18th century, 18th century wigs, events, travel

Paris and Vaux-le-Vicomte report!

I wanted to post while I was gone, but as I was on my iPad it got incredibly difficult to upload pictures, and what’s a post without pictures?

SO!  It was fabulous — of course!  Had a wonderful time hanging out with Lisa, got to see lots of things I hadn’t before and a few repeats, tried pain au chocolat from every boulangerie in Lisa’s neighborhood… you get the drill!

Some costume-related specifics:

  • Went to the Musee Cognac-Jay, which is a small museum in the Marais dedicated to the 18th c.  I hadn’t been before, and I was pleasantly surprised by how great their collection is!
  • Went back to the Carnavalet, this time focusing on the Revolutionary period and the 16th c. wing.  They have some amazing stuff, including the actual furniture that was in the royal family’s cell in the Conciergerie!
  • Went twice to the Louvre, both times to see sections I’d missed previously:  17th-18th c. paintings, and sculptures.  Lots of big name paintings and busts of Marie Antoinette, Du Barry, and more!
  • Went to the Musee du Moyen-Age for the first time, and again was pleasantly surprised!  Lots of nice tapestries in particular, and I found some good weird hairdos (I’m all about the crazy hair).
  • Went to Versailles for the first time (I know)!  It was amazing but also hard to take in — I got there about 30 min. after opening and it was still FULL of pushy tour groups.  Ugh.  I heard one tour guide tell his group that they didn’t have bathrooms, and if they had to go they just went out into the gardens.  Yes, Marie-Antoinette got up in the middle of the night and wandered out into the gardens if she had to go.  Uh huh.  The gardens, Grand Trianon, Petit Trianon’s gardens, and the Hameau were better — fewer people, more able to get lost.  The PT’s gardens were particularly amazing — I nearly jumped up and down when I saw the Rock and Belvedere, as it immediately conjured one of my favorite paintings.  Sadly, I kept trying to dawdle to let the crowds die down before going thru the Petit Trianon to no avail, and it was crowded and annoying.  Le sigh!  They should have a day where just people who actually know what they are looking at get in!
  • Went to the Basilica of Saint-Denis, where most of the kings & queens of France were buried, to see all the effigies.

And in non-costume related news, I went to the Conciergerie (the chapel to Marie Antoinette is pretty cool!) and Sainte-Chapelle for a Baroque concert.

Of course, most importantly, Lisa and I went to Vaux-le-Vicomte for the evening event and the picnic the following day!  (I already posted the following on LJ — apologies for the duplication)

We got to our B&B (ok, a small 16th c. chateau) with tons of time to spare and so had a leisurely time getting ready. Great hilarity ensued when I tried to get into our rental car with my ginormous wig on – Lisa had to get out while I did a 360 degree turn in order to wrench myself in, and then I had to sit with the seat back.

We got there perfectly on time once we figured out that Lisa’s google maps was set to walking directions. I should recap to say that the original plan for sat night was a dinner and ball organized by the chateau and a French group called Bal de Versailles. However they didn’t sell enough tickets, so the ball was cancelled, and instead they organized a dinner for us as planned, followed by the chance to watch and be extras for the filming of an episode of a french TV show featuring Baroque dancers, plus the chateau regularly does candlelit evenings where they light the whole chateau and grounds with candles and do fireworks.

Ok, so we arrive and this place is jaw droppingly GORGEOUS. OMG. I can’t even tell you. The sun was setting and we got some nice photos in front of the chateau, then wandered over to where our group was eating. They had appetizers and champagne for us, and we met some really nice people and had chit chat.

Dinner was FAB except I was scared of the pate. Great salad, great beef, cheese course – oh yes and now the wine comes out, yay! The sun was setting and the 10,000 candles were starting to glow and I tell you it was MAGIC. I should say they had us on the terrace of the Orangerie with a view of the chateau. Only problem was a storm was coming in – summer storm so the temperature was fine. Had some gorgeous dramatic lightning and then it started to rain just as we were finishing, so they announced we’d have dessert in the chateau.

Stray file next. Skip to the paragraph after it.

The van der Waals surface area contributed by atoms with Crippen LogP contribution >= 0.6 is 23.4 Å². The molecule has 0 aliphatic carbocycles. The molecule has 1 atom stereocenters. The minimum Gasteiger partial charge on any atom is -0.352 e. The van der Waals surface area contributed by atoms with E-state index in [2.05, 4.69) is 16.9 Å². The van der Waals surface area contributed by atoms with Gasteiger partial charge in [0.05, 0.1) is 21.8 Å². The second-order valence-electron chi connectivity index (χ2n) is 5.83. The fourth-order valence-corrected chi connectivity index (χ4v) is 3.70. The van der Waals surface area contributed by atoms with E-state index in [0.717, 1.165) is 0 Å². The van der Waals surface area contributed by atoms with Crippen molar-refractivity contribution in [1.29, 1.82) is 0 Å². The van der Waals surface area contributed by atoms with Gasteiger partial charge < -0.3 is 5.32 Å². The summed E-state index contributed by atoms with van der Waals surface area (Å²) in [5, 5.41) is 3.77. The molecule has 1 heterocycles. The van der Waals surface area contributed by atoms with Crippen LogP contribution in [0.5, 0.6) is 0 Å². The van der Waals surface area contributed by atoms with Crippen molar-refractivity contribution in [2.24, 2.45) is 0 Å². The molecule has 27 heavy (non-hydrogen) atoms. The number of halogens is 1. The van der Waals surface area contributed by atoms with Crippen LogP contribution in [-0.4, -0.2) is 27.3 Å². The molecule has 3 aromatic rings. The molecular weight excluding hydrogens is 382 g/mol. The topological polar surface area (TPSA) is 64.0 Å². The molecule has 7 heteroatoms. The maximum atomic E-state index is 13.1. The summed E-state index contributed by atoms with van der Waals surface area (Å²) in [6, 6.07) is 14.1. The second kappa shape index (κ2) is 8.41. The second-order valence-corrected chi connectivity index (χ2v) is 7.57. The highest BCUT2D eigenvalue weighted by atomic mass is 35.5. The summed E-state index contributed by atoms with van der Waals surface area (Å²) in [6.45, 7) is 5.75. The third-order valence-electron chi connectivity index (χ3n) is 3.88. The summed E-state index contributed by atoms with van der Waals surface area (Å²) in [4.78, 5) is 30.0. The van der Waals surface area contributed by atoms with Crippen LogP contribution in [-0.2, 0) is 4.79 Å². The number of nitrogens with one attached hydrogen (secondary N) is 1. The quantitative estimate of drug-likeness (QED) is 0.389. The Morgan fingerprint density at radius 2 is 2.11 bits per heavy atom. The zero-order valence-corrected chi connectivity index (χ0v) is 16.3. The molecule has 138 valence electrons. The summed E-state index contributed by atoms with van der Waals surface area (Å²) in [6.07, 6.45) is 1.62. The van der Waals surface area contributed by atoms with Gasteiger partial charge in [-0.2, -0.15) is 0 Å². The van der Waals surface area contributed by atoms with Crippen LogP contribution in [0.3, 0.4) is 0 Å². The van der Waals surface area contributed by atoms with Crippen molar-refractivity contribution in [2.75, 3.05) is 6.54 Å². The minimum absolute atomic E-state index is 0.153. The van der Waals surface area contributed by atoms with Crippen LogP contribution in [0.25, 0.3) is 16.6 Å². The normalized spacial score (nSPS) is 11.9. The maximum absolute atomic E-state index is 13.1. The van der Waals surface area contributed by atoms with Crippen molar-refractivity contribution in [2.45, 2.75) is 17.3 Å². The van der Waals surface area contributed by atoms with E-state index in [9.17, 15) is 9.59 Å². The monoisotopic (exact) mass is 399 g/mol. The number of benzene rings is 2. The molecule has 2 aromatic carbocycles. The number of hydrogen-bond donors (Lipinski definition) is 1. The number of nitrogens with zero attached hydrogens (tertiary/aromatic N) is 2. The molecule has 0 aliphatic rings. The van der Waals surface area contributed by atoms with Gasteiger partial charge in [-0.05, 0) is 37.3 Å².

So we headed inside, immediately to the Grand Salon, which is the main room of the chateau and simply gorgeous. They had more champagne – yay! And the chateau was open to us and tourists alike. So we went through some of the rooms, chatting and taking pictures. The chateau was gorgeous but I was tipsy and giggly enough to not really be able to take it in – no prob, we said, we’d see more tomorrow.

We headed back to the Grand Salon for the filming. We drank more champagne and watched the filming, which was a Baroque dance performed by a professional troupe. It was pretty abut it got a bit long. The funniest part was all the regular tourists outside were peering in the windows at us, so there were lots of jokes about the unwashed masses outside. Just as I’d announced I wanted to traipse thru the gardens, they were done.

So! My #1 life fantasy is to run around a formal garden at night, tipsy, in costume. Seriously.  So out we go, down the steps, and into a magical garden FILLED with gleaming candles stretching about 2 football fields in length. With statues. And formal hedges. And fountains and pools. Seriously, I just clutched Lisa and said “this is so amazing!” over and over. I ran off for a few minutes alone, ran back to Lisa and our friends, ran off for more moments alone. Swung my champagne glass around and thought of Trystan and Sarah. And history. And Marie Antoinette. And various Louis(s), esp My Boyfriend Louis XV. Then I plonked on a bench and did more of the same, when I heard a man’s voice singing French opera. I nearly died. I listened for a while, then got up to head back to our friends, when the drag queen who had attended the dinner came up – he was the singer! He could tell I was loving it, so he serenaded me, all super dramatically, wandering around and clutching my hand, singing about something tragic that I couldn’t follow but loved.

And then it was around 1:30 am and time to go! Back we went for some sleep with plans to meet some of our new friends for the big Journee the next day. Blake and Kristiana invited us to share their picnic which was great as we had only gotten some champagne and cheese so far. We offered to bring dessert so hit the grocery store on the way. Sadly I couldn’t think of how to say “We gave the servants the day off” in French. Then we were off to Vaux again. We both agreed last night had been so perfect we didn’t really need another day – we were tired and we’d blown our wad – but we wanted to continue to build the friendships we had started and hopefully meet some others.